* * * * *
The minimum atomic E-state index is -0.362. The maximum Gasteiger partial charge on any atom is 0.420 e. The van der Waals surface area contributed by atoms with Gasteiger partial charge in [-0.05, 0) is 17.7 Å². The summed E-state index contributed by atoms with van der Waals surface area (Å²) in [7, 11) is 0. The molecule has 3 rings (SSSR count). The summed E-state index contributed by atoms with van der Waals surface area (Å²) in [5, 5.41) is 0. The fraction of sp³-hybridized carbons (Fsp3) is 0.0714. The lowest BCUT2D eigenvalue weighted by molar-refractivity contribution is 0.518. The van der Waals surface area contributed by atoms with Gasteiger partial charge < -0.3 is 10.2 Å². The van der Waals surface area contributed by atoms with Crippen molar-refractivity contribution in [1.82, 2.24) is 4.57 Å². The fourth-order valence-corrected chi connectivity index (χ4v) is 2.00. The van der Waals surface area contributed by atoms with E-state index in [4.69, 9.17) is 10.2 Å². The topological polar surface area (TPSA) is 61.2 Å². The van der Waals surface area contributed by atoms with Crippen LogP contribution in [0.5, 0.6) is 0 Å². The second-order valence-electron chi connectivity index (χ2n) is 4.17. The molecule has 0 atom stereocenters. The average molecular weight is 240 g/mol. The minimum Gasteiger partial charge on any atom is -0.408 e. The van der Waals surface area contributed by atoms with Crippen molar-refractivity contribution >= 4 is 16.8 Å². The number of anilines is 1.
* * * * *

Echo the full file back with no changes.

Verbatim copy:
The minimum atomic E-state index is -0.362. The maximum Gasteiger partial charge on any atom is 0.420 e. The van der Waals surface area contributed by atoms with Gasteiger partial charge in [-0.05, 0) is 17.7 Å². The summed E-state index contributed by atoms with van der Waals surface area (Å²) in [7, 11) is 0. The molecule has 3 rings (SSSR count). The summed E-state index contributed by atoms with van der Waals surface area (Å²) in [5, 5.41) is 0. The fraction of sp³-hybridized carbons (Fsp3) is 0.0714. The lowest BCUT2D eigenvalue weighted by molar-refractivity contribution is 0.518. The van der Waals surface area contributed by atoms with Gasteiger partial charge < -0.3 is 10.2 Å². The van der Waals surface area contributed by atoms with Crippen molar-refractivity contribution in [1.82, 2.24) is 4.57 Å². The fourth-order valence-corrected chi connectivity index (χ4v) is 2.00. The van der Waals surface area contributed by atoms with E-state index in [4.69, 9.17) is 10.2 Å². The topological polar surface area (TPSA) is 61.2 Å². The van der Waals surface area contributed by atoms with Crippen LogP contribution in [0.5, 0.6) is 0 Å². The second-order valence-electron chi connectivity index (χ2n) is 4.17. The molecule has 0 atom stereocenters. The average molecular weight is 240 g/mol. The minimum Gasteiger partial charge on any atom is -0.408 e. The van der Waals surface area contributed by atoms with Crippen molar-refractivity contribution >= 4 is 16.8 Å². The number of anilines is 1.